“Everything is meaningless,” Solomon grumbled thousands of years before Rick and Morty became a hit show where characters scamper off to alternate universes to escape the devastation of their choices. The paradox of “everything matters” while “nothing matters” is uniquely compelling in the brittle social construct of today’s society (see Are you a Bullying Target or a Snowflake). We struggle to remember who we’re supposed to be mad at currently–McDonald’s, Dove, flag kneelers, or maybe the media for wasting our time with stories eventually revealed as fictional parables of our preferred narrative.
Enough abstract ramblings. On the show, Rick destroyed everything in his way to get a discontinued condiment from McDonald’s, just because he could. McDonald’s sensed a chance for cross promotion and quickly whipped up a batch, but ran out and had to turn away angry crowds of customers without Szechuan sauce at multiple locations. The gulf between a delightful idea and actually seeing it through usually takes care of these problems. We can all attest to that from fabulous events we promised we would attend on Facebook, but never left the house for when the moment came.
The relevance here is the haunting thirst for community in our culture. To the executives who’ve questioned the need for businesses like ours, this serves as an example for how badly people want to be on a team and share an experience with others. A fleeting moment of spontaneous joy is priceless, or at least the going price on eBay for one of those sauce packets.
On a side note, looks like eBay’s targeted ads want me to buy shampoo. Since no one’s actually offering $20,000, let’s get a more accurate picture and see current bids.
Wow, look how lucrative it can be to give someone a sense of belonging! That’s the message here, that whether out of sheer goodness or basic economics, fostering a sense of unity pays well.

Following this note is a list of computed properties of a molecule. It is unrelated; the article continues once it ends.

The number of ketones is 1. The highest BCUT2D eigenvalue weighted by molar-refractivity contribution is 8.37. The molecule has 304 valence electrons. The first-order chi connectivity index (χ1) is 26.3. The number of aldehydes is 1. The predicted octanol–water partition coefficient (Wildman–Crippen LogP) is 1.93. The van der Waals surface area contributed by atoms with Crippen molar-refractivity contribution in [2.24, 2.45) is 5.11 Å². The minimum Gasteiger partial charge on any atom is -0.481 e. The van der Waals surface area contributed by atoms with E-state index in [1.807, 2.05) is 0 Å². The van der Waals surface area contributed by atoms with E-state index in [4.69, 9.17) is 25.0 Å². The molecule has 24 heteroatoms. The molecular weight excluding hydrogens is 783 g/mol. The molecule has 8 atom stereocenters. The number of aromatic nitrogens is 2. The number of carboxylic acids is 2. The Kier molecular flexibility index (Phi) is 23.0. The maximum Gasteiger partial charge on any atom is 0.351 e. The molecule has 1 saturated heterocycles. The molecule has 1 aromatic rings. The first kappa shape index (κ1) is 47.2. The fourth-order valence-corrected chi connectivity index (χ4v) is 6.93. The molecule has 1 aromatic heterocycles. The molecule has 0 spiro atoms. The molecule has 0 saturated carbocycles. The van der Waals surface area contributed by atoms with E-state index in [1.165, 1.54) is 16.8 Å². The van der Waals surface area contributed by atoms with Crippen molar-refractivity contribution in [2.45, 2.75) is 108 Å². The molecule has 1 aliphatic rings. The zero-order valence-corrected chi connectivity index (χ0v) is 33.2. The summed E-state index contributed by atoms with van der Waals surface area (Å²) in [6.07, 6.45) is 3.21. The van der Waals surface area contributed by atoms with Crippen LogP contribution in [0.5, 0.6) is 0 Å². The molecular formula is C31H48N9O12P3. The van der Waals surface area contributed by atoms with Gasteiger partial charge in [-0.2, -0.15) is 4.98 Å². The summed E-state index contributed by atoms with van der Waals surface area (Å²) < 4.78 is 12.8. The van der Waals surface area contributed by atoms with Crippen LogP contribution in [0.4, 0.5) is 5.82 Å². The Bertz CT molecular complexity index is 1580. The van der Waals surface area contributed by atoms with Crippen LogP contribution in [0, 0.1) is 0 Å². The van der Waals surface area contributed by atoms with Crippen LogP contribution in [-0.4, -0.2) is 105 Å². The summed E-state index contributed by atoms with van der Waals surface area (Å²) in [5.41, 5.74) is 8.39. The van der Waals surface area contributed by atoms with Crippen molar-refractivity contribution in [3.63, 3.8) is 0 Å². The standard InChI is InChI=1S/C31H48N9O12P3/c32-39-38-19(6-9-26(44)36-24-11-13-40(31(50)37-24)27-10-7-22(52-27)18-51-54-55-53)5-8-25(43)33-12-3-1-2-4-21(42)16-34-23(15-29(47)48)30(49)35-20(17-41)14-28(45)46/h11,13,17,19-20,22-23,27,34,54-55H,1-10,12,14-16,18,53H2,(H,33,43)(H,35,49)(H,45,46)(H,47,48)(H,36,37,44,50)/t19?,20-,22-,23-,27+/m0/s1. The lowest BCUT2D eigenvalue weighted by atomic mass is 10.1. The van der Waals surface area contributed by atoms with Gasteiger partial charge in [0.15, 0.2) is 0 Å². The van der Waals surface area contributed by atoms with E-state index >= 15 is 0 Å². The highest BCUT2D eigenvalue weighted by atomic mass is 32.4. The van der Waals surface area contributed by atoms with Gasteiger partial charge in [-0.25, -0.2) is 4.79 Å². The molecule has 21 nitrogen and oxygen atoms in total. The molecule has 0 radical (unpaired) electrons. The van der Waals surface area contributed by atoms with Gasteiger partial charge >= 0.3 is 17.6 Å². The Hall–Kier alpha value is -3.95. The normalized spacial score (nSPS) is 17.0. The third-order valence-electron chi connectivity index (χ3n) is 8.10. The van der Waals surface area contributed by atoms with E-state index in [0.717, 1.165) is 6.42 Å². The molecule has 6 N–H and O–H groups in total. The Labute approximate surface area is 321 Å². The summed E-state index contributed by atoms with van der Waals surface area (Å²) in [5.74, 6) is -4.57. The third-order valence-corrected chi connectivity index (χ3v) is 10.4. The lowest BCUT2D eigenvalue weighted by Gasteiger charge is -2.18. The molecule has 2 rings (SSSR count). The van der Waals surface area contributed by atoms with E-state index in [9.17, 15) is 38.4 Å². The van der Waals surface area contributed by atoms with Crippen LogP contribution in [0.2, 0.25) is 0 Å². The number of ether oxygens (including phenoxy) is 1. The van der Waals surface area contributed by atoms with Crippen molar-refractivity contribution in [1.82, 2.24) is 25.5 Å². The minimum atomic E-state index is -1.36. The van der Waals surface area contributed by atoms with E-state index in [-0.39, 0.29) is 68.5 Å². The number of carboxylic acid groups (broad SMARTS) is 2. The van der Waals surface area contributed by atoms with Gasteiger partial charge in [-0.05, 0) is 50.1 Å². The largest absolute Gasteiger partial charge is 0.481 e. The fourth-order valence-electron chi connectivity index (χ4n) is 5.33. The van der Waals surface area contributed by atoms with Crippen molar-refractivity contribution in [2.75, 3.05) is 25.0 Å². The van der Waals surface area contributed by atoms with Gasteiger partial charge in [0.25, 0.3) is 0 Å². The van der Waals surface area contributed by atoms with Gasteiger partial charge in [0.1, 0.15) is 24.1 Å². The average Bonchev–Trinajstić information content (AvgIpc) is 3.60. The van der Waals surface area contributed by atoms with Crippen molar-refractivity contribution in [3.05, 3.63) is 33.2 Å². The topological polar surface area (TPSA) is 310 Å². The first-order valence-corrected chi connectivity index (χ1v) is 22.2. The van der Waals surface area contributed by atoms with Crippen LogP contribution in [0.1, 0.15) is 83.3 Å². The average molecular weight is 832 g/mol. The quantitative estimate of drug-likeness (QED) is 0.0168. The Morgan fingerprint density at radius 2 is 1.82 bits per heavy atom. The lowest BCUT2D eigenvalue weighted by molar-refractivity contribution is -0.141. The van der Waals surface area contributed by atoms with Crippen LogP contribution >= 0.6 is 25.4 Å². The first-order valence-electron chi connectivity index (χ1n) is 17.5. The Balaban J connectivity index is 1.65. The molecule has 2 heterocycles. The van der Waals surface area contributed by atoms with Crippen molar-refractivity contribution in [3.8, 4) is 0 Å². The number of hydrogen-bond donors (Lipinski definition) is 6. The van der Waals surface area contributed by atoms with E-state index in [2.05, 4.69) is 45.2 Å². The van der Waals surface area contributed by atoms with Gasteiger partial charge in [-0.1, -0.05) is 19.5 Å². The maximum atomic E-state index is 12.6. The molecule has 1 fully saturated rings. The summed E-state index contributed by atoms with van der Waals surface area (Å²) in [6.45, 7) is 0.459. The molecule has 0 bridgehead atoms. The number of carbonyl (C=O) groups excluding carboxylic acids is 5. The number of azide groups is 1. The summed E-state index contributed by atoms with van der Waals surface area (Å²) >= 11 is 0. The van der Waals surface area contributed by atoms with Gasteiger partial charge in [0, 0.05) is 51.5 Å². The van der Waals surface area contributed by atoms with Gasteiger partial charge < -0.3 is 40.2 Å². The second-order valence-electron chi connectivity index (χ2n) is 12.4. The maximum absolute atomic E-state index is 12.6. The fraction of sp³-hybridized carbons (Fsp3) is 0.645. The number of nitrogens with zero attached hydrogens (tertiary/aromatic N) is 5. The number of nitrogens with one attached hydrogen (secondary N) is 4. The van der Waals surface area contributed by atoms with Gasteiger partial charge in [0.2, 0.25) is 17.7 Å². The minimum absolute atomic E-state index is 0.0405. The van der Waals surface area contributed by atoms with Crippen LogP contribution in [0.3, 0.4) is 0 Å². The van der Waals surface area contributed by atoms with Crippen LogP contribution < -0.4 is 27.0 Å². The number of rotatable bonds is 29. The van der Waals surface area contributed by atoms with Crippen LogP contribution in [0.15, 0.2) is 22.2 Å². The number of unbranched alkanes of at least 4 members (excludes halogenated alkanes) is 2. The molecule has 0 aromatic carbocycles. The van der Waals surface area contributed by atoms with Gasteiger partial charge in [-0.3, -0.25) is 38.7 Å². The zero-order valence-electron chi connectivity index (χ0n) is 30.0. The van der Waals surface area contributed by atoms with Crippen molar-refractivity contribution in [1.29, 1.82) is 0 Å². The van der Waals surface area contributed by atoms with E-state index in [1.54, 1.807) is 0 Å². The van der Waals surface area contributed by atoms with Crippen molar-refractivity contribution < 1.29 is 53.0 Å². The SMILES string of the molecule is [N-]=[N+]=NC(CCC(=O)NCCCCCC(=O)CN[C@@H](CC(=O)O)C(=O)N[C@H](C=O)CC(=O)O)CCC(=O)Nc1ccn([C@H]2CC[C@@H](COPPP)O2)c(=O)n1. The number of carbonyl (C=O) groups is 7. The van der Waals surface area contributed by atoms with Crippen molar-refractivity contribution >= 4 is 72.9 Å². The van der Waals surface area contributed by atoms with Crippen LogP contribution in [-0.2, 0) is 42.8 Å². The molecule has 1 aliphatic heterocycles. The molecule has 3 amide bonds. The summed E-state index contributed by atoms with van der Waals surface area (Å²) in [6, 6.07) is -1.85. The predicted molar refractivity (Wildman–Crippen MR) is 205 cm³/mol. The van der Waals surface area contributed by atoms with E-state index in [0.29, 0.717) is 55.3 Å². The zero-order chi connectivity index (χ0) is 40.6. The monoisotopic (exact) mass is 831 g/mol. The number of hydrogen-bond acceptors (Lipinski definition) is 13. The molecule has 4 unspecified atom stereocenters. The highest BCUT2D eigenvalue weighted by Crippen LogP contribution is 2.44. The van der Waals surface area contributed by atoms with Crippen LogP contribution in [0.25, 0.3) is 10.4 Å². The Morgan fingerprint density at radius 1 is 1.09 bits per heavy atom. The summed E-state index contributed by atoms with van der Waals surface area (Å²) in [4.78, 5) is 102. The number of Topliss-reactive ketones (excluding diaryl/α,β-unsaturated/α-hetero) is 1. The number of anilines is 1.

Can you create that kind of culture at work? After all, when I was a traveling nurse, I noticed employees complained the same amount whether they were at a place with good teamwork or bad (I preferred the latter as the job security was unbeatable no matter how overpaid I was). Whether an employee or employer, tackle this problem in bite-sized chunks, inserting sauce packet sized pockets of joy and comradery where possible. High turnover? Plan fabulous parties for everyone who leaves. Loneliness and superficial relationships causing misunderstanding? No one will show up for events outside of work, so start by breaking the ice in the office, even if you have to buy Nerf guns from the dollar store.
I realize that many of the rubber band wars I started at various workplaces were unprofessional, but sometimes a polite, frigid work space is the enemy of teamwork. Yes, zero-tolerance policies against bullying may be necessary, but in an environment where people can relax and occasionally enjoy themselves, careless comments sting less. What do you think? Do you agree that, just like Rick, we can just live for a moment without scrutinizing how much it matters? Not all that time, I mean, and as long as we don’t destroy the universe.
Security does not bring joy. A full bank account does not equal peace in your soul. Much of what we advocate is holistic change on the inside to better cope with life struggles and work stress. However, setting your financial house in order lessens the risk of getting stuck in a toxic work environment with no way out. You can read the full post from Nick about preparing financially for the next step in your career at nurseeyeroll.com and follow our friend Kati (and us too, while you’re at it) on Facebook, Twitter, etc. More info is available in the book How to Succeed in Anesthesia School (And RN, PA, or Med School).
1. Live Poor
2. Get Grants
3. Consider Cheaper Schools
4. Invest Wisely
5. Explore Side Gigs
We thought “Combating Work Stress” was a catchy title for this post, but combat itself is stressful. This topic came up recently because the three of us wrote a Continuing Education article about workplace bullying. We’ll post the link in the Media section once it’s published. Rather than discuss definitions and the statistical prevalence of various bullying behaviors, we devoted most of the paper to practical ways to increase wellness and resilience regardless of one’s workplace situation.